Cast of Characters

Daniel L. Wells (1821-1884) was born in Vermont. He became interested in the construction of railroads early in life, and as early as 1849 began work on the eastern division of the Rutland & Burlington Railroad. From 1851 to 1852 he was involved in the construction of the Rutland & Washington Railroad.

In 1856, Wells settled in Milwaukee, WI, and became involved with construction of a portion of the La Crosse & Milwaukee Railroad between Minnesota Junction and La Crosse. He also built the Menominee branch of the Chicago & North Western, the Michigan & West Shore Railroad from New Brooklyn to Pentwater, Michigan, the Leavenworth & Galveston Railroad, and portions of other lines.

In later years, he became the head of Wells, Harrison, and Shute. This firm built, among other things, more than 400 miles of railroads in Iowa and Dakota for the Chicago & North Western Railroad, a line from Milwaukee to Madison for the Chicago & North Western Railroad, and lines from Janesville to Beloit, WI, and from Hastings to Stillwater, MN, for the Milwaukee Road.

In his varied enterprises Wells was associated with a number of firms in Chicago and in Milwaukee, including Chapin & Wells; Wells & French; Wells & Chamberlain; Wells, Harrison & Shute; and Wells, Harrison & Greene.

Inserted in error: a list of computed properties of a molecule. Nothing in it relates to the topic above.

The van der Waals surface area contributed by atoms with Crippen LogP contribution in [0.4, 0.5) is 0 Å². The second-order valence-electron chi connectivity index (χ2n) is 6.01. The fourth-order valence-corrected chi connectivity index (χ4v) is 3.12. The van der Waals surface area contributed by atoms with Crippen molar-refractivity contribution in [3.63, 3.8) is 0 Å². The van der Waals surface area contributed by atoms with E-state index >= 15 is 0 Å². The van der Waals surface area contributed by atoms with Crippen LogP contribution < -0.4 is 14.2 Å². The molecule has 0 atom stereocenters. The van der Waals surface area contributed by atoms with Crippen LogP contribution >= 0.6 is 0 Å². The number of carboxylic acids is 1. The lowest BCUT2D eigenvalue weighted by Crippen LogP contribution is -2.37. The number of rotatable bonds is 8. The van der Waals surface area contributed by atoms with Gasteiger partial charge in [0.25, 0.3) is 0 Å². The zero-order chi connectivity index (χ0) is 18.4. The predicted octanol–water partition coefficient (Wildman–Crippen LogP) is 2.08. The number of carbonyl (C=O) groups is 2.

Edwin Corydon French (1817-1876) was born in Cornwall, Stormont, ON. He is listed under the company name in the Chicago City Directory for 1874-1875 as residing in Fond du Lac, Wisconsin. According to other information, he died at Peshtigo, Marinette Co., Wisconsin

Thanks to Diane we know of an entry in the journal of the superintendent of a glass factory operating in Meriden, Connecticut, from 1876-1889, that notes, under date of 4 April 1977: “Mr. Wilcox brought young Mr. French of the firm of French Wells & Co. [sic] -- He said our glass was very good.” Our surmise is that 60-year-old Edwin C. French had a son or grandson who was active in the business.

Charles F. Scoville (1821-1890) was born at Torringsford, Connecticut. He learned the trade of millwright (machine builder) and apparently practiced that trade for a number of years. In 1852, he went to work for the American Car Company at Seymour, Connecticut, but shortly thereafter moved to Chicago. He eventually went to work for the Illinois Central Railroad in their car department. In 1871, Wells & French hired him to set up their freight car plant and become its superintendent, a position he held for all but a few months before his death. [326]

For More Information

More information may be available in the History of Fond du Lac County, Wisconsin, published in 1880. Page 805 of that work is supposed to have a biography of Edwin C. French.

Online —

Description of the Daniel L. Wells papers in the archives of the Golda Mier Library at the University of Wisconsin at Milwaukee

02 October 2020